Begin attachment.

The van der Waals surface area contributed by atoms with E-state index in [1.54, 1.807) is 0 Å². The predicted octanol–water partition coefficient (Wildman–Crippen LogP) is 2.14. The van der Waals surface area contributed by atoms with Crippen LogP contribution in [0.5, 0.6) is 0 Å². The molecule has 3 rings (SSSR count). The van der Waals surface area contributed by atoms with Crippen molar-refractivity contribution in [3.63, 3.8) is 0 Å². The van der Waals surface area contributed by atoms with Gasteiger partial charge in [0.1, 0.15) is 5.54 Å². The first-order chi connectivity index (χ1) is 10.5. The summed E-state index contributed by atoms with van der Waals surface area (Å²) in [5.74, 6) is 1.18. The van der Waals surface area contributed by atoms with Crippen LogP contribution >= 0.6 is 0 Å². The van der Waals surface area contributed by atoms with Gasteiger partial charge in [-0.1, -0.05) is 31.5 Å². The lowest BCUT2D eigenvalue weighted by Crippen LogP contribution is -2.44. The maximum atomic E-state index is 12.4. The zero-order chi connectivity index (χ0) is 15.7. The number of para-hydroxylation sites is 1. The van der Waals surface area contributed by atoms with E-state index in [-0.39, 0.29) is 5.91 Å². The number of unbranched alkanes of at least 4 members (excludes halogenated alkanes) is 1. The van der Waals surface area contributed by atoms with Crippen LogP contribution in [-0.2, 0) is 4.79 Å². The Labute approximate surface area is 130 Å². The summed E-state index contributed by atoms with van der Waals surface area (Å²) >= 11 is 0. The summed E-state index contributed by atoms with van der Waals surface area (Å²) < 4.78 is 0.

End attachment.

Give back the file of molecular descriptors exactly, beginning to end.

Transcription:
The van der Waals surface area contributed by atoms with E-state index in [1.54, 1.807) is 0 Å². The predicted octanol–water partition coefficient (Wildman–Crippen LogP) is 2.14. The van der Waals surface area contributed by atoms with Crippen LogP contribution in [0.5, 0.6) is 0 Å². The molecule has 3 rings (SSSR count). The van der Waals surface area contributed by atoms with Crippen molar-refractivity contribution in [3.63, 3.8) is 0 Å². The van der Waals surface area contributed by atoms with Gasteiger partial charge in [0.1, 0.15) is 5.54 Å². The first-order chi connectivity index (χ1) is 10.5. The summed E-state index contributed by atoms with van der Waals surface area (Å²) in [5.74, 6) is 1.18. The van der Waals surface area contributed by atoms with Crippen LogP contribution >= 0.6 is 0 Å². The van der Waals surface area contributed by atoms with Gasteiger partial charge in [-0.1, -0.05) is 31.5 Å². The lowest BCUT2D eigenvalue weighted by Crippen LogP contribution is -2.44. The maximum atomic E-state index is 12.4. The zero-order chi connectivity index (χ0) is 15.7. The number of para-hydroxylation sites is 1. The van der Waals surface area contributed by atoms with E-state index in [-0.39, 0.29) is 5.91 Å². The number of unbranched alkanes of at least 4 members (excludes halogenated alkanes) is 1. The van der Waals surface area contributed by atoms with Crippen LogP contribution in [-0.2, 0) is 4.79 Å². The Labute approximate surface area is 130 Å². The summed E-state index contributed by atoms with van der Waals surface area (Å²) >= 11 is 0. The summed E-state index contributed by atoms with van der Waals surface area (Å²) < 4.78 is 0.